It’s about to go down and I realize Lamon has a new pressure on him. The expectancy of a big knockout; so many individuals are expecting big things of him since he has hooked up with Buddy McGirt. The hopes of the boxing world are on his shoulders to bring boxing back into a credible light. A sense of order…
I sit back and the words echo… the last time they had a fight in Cleveland, Coetzee defeated Michael Dokes. I wonder if Dokes was rockin’ the cornrows back then.
The interviewer, a female, “agrees” with me more than Jim Grey… She’s at least respectful of the fighters
Lamon’s key to victory, according to Al Bernstein… “Land the left hook” Liakhovich? “Don’t get hit with the left hook.” Good ideas?
Liakhovich’s walk to the ring appears indifferent… when he enters the ring, he appears… indifferent.
Lamon heads to the ring and appears determined. He looks troubled when he steps into the ring… not scared… just troubled as if stressed and about to snap.
The introductions… “The White Wolf” stands still, you wonder why he is sweating. He doesn’t acknowledge the crowd by raising his hands… nothing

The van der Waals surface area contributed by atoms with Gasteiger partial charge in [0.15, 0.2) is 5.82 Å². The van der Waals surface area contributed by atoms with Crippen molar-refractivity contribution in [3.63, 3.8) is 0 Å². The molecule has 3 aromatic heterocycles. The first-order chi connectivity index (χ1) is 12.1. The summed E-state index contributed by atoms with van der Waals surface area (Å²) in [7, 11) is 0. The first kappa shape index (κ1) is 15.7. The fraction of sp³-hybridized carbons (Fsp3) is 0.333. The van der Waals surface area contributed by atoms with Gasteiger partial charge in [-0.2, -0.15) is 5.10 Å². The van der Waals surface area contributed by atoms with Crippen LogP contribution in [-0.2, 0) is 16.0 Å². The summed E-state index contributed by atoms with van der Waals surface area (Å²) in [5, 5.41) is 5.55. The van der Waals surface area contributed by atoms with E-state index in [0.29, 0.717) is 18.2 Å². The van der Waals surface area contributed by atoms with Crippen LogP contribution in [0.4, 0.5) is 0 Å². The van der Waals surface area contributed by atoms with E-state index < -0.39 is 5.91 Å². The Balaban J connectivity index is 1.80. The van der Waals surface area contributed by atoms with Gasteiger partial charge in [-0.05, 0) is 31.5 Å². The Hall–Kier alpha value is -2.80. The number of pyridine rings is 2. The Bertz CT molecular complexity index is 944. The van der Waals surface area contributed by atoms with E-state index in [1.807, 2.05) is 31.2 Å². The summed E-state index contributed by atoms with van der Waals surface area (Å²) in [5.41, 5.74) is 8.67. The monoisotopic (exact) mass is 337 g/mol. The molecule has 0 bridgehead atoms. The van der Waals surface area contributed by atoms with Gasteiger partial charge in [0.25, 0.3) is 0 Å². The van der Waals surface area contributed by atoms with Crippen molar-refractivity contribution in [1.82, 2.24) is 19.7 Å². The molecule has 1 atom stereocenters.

Brewster… with the Joe Louis t-shirt on… army fatigue get-up. What’s going on? His body doesn’t appear ready for battle… and I have to say I am a little surprised. I push the thought back.
Brewster with a few good bombs – Liakhovich shooting with quick shots… depends on what you like. I can’t quite get my bearings cuz Liakhovich is better than expected for some reason. Draw.
Nice pull back and come over the jab with the right by Lamon… reminds the Wolf to try the same. I can see Buddy’s teachings. Bell… again, nothing decisive. The Wolf answers back with the same stuff Lamon does. Like “if it works for you, it’ll work for me.” Lamon’s round.
Liakovitch was the busier of the two fighters. Nice jab. And that right hook to the body is a pain. Wolf’s round.
The thought comes to my mind that as many jabs as a fighter sees coming his way in his life, why doesn’t he block and defend against them? There is nothing tricky about a jab. Wolf round… but all Brewster has to do is jab and bring some heat. Get busier.
Brewster hurt The Wolf… round ends early with Lamon against the ropes… Brewster’s round. Controversial. Brewster not hurt but winded. I think ref has a personal liking of Lamon by giving time to the “Relentless” one after he slowed the onslaught.
I begin moving my head defensively for the fighters as the action gets hotter… DAMN!!! This is a fight. There is no excuse for not being in the best condition possible… Lamon’s right eye swells. Brewster buzzed the Wolf at the end but the Wolf was much busier. Wolf’s round.
DAMN!!! The Wolf hits the deck… Lamon’s round. Weldon wonders why Liakhovich doesn’t listen, but he doesn’t listen to anyone… even the ref. Brewster’s round.
Don’t like that right hand to the body Brewster keeps getting hit with… why doesn’t he adapt to that? I think Wolf is taking the easy way out by trading with Brewster. It is much harder to fight a disciplined fight than to just do what you feel. Even round, possibly to Liakovitch.